Team Facelift On Taking It Back

FatJew: We wanna take it back to Dinkins-era shit. Like when the Mets were still good...when you could still get beat up for rockin' certain shit.

Machine: Before New York was all cute and clubby.

Alden On Selling the Album

Alden: We're making the music for 17-year-old girls because, fuck what you heard, they're the ones buying the music. They may not be all 'hiphoppedout' but they're the ones dancing to the shit.

Good point. Except the fact that I'm feeling the shit too. I have heard their music and think that it's both danceable and good for rap. Even in the face of people in my immediate circle questioning why I endorse these guys when they've started beef with Immortal Technique, fired their former manager Ben Lyons as he stoked his rise to Hollywood Status and pissed off every legit rap group in their path, I can only say listen to the music.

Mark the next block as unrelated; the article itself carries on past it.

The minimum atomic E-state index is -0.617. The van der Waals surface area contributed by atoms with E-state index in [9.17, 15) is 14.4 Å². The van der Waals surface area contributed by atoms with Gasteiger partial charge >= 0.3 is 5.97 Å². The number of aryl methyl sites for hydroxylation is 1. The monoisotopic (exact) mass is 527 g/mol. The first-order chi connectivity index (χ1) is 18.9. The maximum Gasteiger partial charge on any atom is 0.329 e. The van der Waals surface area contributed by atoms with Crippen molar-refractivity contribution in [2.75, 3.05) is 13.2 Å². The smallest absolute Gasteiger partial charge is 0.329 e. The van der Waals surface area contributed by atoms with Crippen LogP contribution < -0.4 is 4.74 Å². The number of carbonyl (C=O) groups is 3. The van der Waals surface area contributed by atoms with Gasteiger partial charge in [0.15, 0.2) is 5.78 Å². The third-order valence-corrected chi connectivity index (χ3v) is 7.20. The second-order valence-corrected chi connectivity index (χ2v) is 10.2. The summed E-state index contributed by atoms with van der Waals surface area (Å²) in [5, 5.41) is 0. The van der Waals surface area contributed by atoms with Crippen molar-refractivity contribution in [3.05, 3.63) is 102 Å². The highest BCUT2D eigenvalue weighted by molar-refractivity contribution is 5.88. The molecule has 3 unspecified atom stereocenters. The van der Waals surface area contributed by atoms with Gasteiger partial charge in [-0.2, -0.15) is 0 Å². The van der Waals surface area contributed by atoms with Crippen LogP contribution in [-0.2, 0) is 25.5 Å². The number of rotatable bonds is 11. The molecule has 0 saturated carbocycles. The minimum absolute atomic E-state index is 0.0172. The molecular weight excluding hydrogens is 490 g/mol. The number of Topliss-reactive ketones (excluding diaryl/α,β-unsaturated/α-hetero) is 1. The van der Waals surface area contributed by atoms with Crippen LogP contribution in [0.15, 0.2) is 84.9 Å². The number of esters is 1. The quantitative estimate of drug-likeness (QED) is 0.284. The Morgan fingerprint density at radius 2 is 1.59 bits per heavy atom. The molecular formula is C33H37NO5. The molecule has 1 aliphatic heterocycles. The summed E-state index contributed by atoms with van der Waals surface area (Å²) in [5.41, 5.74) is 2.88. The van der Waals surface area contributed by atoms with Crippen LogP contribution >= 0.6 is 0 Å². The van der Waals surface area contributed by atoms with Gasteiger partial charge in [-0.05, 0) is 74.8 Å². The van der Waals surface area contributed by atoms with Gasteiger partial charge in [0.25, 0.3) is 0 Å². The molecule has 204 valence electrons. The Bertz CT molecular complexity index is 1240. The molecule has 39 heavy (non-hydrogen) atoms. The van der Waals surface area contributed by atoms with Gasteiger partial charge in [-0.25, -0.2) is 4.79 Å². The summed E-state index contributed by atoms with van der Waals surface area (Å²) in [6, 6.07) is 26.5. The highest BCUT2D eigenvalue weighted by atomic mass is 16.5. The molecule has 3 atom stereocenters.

Fireside Tracks from TF: "Only 17" "Dippin' Chicken" "Mixed Emotions" can all be found on You can also check out the link to their video "Sexual Perversions."


Not to be an ass but this was bound to happen the way guy pushed the envelope. Respect due though because he entertained alot of us for years...and I may have actually learned something about reptiles. God bless the dead.

Voyage to Atlantis...Attica?